7. From thence He shall come to judge the quick and the dead. 
  8. I believe in the Holy Ghost.
  9. I believe an holy catholic church; the communion of saints;
  10. The forgiveness of sins;
  11. The resurrection of the body;
  12. And the life everlasting. AMEN.

The Nicene Creed

The Nicene Creed, also called the Nicene-Constantinopolitan Creed, was initially formulated at the First Ecumenical Council, held in Nicaea in 325 A.D. in response to the Arian heresy that denied the divinity of Christ. It was revised at the Second Ecumenical Council of Constantinople in 381 A.D. as a response to the heresy that denied the divinity of the Holy Spirit. Both the Greek, or Eastern, Church and the Latin, or Western, Church held this creed in high regard, but a difference divided the two Churches. The Western Church insisted that the phrase “and from the Son” (known as Philioque) be included in the article on the procession of the Holy Spirit, while the Eastern Church repudiated it. This division persists to the present time.

I believe in one God, the Father Almighty, Maker of heaven and earth, and of all things visible and invisible.

And in one Lord Jesus Christ, the only-begotten Son of God, begotten of the Father before all worlds; God of God, Light of Light, very God of very God; begotten, not made, being of one substance with the Father by whom all things were made.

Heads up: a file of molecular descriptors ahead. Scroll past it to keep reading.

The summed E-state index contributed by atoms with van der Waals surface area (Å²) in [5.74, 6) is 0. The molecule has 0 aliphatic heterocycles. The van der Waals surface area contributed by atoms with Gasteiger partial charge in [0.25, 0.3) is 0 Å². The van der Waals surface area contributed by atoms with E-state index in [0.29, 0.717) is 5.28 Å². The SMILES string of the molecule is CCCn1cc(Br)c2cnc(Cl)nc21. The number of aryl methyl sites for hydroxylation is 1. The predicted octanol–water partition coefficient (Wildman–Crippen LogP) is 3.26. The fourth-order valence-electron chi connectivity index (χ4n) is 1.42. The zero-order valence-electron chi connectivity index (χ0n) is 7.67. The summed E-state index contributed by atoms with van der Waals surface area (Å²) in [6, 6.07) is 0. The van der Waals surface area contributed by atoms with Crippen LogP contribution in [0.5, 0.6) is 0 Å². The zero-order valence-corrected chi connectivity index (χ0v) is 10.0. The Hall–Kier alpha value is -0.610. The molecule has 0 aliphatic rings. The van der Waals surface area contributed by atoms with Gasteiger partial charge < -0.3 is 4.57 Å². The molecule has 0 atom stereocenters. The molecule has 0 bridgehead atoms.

Who, for us men and for our salvation, came down from heaven, and was incarnate by the Holy Spirit of the virgin Mary, and was made man; and was crucified also for us under Pontius Pilate; He suffered and was buried; and the third day He rose again, according to the Scriptures; and ascended into heaven, and sitteth on the right hand of the Father; and He shall come again, with glory, to judge the living and the dead; whose kingdom shall have no end.

And I believe in the Holy Spirit, the Lord and Giver of life; who proceedeth from the Father and the Son; who with the Father and the Son together is worshipped and glorified; who spoke by the prophets.

And I believe one holy catholic and apostolic church. I acknowledge one baptism for the remission of sins; and I look for the resurrection of the dead, and the life of the world to come.


The Creed of Chalcedon

This creed was defined at the Fourth Ecumenical Council, held in 451 A.D. in Chalcedon, in present-day Turkey. Against some heresies prevalent at the time concerning the nature of Christ, it affirms the Orthodox doctrine about Christ in whom the perfect divine nature and the perfect human nature are present in one person.